Men and women have different ways of judging a work of art, reveals new study.
The research, which was co-authored by a Michigan State University marketing scholar, showed stark difference in how sexes evaluate art. While men seem to focus more on the artist's background and authenticity, women pay more attention to the art itself.
The study was the first to investigate how important an artist's "brand" was to average consumers when they appraise art. Turns out, that personal brand is very important, a finding that has implications for the 64 dollars billion art market and other product industries such as food and fashion.
Stephanie Mangus, assistant professor at MSU, and her fellow researchers had 518 people look at two unfamiliar paintings with made-up biographies of the artist. Some participants read a bio that characterized the artist as authentic - in other words, a lifelong painter who creates unique work. Others read a bio that characterized the artist as an ordinary painter who took up the craft only recently.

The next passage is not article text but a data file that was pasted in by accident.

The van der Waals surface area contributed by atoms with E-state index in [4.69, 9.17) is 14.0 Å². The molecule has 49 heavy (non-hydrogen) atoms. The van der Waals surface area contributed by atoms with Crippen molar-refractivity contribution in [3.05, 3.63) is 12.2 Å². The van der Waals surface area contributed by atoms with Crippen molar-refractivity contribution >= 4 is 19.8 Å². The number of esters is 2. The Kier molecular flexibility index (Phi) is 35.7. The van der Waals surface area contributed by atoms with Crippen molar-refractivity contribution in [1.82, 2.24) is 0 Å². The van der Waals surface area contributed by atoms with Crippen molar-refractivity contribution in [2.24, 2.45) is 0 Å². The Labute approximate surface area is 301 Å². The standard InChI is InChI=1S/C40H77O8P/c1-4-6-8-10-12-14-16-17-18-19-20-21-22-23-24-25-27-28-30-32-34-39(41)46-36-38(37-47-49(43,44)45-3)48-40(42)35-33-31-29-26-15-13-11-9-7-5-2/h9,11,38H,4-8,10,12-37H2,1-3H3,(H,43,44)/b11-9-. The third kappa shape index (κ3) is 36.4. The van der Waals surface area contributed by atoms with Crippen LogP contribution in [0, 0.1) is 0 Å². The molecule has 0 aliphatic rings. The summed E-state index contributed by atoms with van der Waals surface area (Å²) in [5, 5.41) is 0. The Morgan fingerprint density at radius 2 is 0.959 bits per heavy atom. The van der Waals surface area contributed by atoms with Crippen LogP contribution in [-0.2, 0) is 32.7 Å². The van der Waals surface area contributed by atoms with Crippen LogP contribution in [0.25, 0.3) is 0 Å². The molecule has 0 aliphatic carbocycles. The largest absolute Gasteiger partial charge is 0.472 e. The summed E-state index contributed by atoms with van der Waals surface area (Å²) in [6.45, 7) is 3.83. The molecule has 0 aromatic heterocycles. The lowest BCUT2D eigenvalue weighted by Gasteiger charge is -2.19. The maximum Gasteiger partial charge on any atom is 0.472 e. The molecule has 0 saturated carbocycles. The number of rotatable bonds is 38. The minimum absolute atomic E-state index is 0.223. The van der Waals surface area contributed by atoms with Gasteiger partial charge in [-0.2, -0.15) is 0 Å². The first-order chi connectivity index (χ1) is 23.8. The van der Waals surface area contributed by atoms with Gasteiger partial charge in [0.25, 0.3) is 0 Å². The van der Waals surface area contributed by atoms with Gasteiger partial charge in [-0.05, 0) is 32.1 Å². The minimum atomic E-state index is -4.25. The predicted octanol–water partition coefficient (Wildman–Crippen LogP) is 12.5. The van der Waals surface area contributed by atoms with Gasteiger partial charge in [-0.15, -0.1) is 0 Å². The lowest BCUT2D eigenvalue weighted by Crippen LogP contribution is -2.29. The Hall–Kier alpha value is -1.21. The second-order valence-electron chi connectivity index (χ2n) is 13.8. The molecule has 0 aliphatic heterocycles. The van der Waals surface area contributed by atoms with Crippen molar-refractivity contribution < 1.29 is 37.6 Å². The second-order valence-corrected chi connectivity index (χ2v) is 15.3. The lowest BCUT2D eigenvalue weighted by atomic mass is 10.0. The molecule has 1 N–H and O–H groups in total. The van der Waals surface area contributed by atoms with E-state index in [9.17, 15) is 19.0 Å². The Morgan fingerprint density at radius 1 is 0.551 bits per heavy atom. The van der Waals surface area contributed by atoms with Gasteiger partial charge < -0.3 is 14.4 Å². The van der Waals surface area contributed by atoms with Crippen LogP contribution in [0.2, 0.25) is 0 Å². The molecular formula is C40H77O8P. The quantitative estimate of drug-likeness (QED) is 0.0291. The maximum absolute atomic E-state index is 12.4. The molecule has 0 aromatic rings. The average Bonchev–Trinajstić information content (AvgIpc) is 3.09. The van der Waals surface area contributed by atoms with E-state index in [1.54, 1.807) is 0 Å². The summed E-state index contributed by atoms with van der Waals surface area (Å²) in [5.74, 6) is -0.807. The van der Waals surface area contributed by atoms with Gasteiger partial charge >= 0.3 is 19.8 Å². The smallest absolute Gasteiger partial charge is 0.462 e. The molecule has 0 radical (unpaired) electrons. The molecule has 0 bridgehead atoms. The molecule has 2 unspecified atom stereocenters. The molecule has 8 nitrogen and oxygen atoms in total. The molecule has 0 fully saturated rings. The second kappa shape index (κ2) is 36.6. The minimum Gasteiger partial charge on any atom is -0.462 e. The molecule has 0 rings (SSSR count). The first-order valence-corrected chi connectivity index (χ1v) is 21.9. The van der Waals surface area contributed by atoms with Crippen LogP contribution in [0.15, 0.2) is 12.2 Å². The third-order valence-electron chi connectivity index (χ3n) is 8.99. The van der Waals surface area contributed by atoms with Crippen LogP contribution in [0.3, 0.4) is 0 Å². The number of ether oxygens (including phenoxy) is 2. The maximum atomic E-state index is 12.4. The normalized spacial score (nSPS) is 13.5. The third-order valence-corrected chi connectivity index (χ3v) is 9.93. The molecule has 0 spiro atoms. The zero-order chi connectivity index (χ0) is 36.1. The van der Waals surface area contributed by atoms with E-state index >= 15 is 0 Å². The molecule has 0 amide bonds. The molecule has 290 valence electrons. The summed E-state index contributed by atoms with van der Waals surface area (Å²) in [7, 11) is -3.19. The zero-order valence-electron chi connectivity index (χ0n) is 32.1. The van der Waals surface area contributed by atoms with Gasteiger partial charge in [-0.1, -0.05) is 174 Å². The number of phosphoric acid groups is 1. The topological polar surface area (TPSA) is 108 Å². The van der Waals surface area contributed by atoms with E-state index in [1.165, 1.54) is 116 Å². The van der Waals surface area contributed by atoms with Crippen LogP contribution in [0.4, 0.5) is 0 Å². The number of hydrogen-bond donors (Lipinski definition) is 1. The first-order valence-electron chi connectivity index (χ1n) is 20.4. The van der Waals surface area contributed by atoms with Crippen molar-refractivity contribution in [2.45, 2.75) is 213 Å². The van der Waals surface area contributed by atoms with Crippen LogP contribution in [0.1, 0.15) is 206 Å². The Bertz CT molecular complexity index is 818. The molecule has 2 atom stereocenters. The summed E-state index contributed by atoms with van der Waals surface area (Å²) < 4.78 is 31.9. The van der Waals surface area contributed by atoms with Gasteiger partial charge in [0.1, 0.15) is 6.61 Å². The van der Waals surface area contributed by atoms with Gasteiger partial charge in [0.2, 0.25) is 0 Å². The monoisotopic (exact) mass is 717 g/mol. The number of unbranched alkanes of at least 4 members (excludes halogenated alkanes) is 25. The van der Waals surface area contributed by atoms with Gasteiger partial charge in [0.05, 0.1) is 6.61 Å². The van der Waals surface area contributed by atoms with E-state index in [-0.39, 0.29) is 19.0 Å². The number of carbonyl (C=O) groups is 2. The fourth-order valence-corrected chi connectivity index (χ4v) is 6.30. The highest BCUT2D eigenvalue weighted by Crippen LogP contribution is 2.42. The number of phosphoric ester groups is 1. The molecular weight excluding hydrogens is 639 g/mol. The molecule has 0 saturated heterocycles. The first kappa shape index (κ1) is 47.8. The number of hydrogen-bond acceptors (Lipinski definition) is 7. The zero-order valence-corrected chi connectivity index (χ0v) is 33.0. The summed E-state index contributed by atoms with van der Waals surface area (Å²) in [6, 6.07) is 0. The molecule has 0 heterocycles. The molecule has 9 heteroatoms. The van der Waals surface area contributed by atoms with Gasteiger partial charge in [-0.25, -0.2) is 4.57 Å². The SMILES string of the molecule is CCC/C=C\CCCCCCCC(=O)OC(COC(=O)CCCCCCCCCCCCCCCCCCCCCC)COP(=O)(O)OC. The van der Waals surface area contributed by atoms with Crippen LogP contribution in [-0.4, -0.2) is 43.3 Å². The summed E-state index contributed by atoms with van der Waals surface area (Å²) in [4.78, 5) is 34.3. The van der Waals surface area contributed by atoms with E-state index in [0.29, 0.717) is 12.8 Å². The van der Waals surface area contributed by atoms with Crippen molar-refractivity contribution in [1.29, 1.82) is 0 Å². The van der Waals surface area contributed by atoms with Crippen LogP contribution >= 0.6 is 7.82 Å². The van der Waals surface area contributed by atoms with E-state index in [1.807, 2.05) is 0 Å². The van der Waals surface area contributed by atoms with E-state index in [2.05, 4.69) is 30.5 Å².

When the artist was characterized as authentic, participants had a much more favorable impression of both the artist and the artwork. Participants indicated they were more willing to buy that artist's painting and to pay a higher price for it.
Men were much more likely to use the artist's brand as a deciding factor when evaluating art. Mangus said this jibed with past research that indicated men tend to use factors that are known to them (in this case, the artist's brand) when making a decision.
Women also took the artist's authenticity into account, but a bigger factor for them was the artwork itself.
While the art market has grown steadily for the past 10 years - outperforming the equities market during that time - there's a dearth of research on how consumers were actually determining the worth of artwork, Mangus said.
The study is published in the journal Psychology and Marketing.